Can you believe it? Most of the election action is in the suburbs. This can’t be.
Yeah, I know, lots of city political operatives moved to the ‘burbs to cause trouble. Beyond a compelling referendum question to decide funding for Bridgeport’s library system, City Council and Board of Education elections are ho hum. No real action in the state’s largest city this election cycle. Mayor Bill Finch, who enjoys a four-year term, is not up for two more years.
That should not deter political junkies from enjoying the fisticuffs in the suburbs where incumbents in Shelton, Stratford and Trumbull are hanging by their fingernails.
Why does any of this matter to Bridgeport? The better the relationships Bridgeport has with the suburbs the better for the entire region. And a lot of the usual suspects that donate to Bridgeport races are dumping money into suburban races. Yeah, they cannot help themselves.
First up, Shelton. Republican Mayor Mark Lauretti has a lot more to worry about than Democrat Chris Jones. Federal officials have been going through every orifice of the long-term mayor for several years. The mayor has not been charged with any wrong doing, but he is clearly in the crosshairs of a federal investigation and just two weeks before the general election developer James Botti will be on trial for greasing a public official (guess who? ask the feds).
This cannot be good for a popular mayor who has enjoyed nearly 20 years of balanced budgets, low taxes and economic extravaganza. But if Lauretti’s so dirty why hasn’t he been charged? Well, the guy the government thinks can do the most damage to Lauretti will not fold. Botti has stubbornly decided to go to trial and, as a result, is a major toothache to the feds. And maybe, the mayor hopes, the electorate will give him the benefit of the doubt on election day.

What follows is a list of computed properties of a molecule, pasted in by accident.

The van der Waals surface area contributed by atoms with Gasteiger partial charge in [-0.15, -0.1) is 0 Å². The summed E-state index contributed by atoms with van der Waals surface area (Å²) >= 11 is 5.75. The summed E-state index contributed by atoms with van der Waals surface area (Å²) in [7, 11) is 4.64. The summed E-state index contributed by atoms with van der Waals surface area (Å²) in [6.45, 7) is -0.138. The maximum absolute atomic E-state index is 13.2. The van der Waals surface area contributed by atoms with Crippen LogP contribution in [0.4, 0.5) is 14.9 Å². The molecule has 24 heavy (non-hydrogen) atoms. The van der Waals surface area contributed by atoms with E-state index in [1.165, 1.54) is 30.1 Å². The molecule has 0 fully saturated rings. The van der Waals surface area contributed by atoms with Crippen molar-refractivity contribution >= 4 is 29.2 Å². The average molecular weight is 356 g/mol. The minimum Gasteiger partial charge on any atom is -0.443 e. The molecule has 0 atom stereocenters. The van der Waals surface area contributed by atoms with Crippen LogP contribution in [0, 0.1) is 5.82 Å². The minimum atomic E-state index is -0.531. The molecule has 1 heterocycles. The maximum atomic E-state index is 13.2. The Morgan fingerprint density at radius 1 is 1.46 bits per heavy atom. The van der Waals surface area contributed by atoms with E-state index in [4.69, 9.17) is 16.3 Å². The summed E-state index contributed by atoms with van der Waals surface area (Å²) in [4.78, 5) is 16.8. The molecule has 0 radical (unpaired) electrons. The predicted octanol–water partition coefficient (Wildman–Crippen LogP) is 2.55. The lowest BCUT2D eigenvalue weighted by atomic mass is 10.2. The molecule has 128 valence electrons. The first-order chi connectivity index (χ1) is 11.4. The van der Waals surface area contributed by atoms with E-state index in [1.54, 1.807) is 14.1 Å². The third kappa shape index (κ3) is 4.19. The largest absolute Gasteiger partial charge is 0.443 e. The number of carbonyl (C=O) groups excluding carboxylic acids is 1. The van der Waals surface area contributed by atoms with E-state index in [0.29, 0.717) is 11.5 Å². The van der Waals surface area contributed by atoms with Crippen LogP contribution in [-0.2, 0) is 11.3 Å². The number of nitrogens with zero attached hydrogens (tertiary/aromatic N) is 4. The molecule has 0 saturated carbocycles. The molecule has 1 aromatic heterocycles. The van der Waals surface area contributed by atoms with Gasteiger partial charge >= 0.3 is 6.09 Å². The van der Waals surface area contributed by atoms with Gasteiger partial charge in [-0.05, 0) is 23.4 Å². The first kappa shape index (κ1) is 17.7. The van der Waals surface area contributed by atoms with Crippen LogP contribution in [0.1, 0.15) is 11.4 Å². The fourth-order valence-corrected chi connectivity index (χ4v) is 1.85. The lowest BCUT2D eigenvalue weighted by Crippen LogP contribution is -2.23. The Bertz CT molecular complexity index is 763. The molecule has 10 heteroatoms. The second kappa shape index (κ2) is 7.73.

If the feds case is so strong why haven’t they charged me?
In Stratford, Democrat Jim “I pack” Miron, the first mayor in history (even though he opposed a mayoral form of government) has his hands full with Republican State Rep. John Harkins. Mayor Miron likes to take on all comers: pols in his own party and opposing party, local scribes, council members, park preservationists, education officials while holstering added thunder in case things get real tough. Maybe we should set up a steel cage match between the mayor and Harkins at Booth Memorial Park to settle this whole thing.
In Trumbull, four-term Democrat Ray Baldwin is fighting for his political life against Republican Tim Herbst, chairman of the the town’s Planning and Zoning Commission. Tax increases, a $5 million Trumbull High School swimming pool, inflated sewer assessments have contributed to Baldwin’s woes. Ray, a mighty good golfer, is spending a few less rounds this cycle at Tashua Knolls than usual.
None of this suggests suburban incumbents will not survive come election night. But don’t be shocked if Mayor Finch calls opponents the morning after asking: can we talk?
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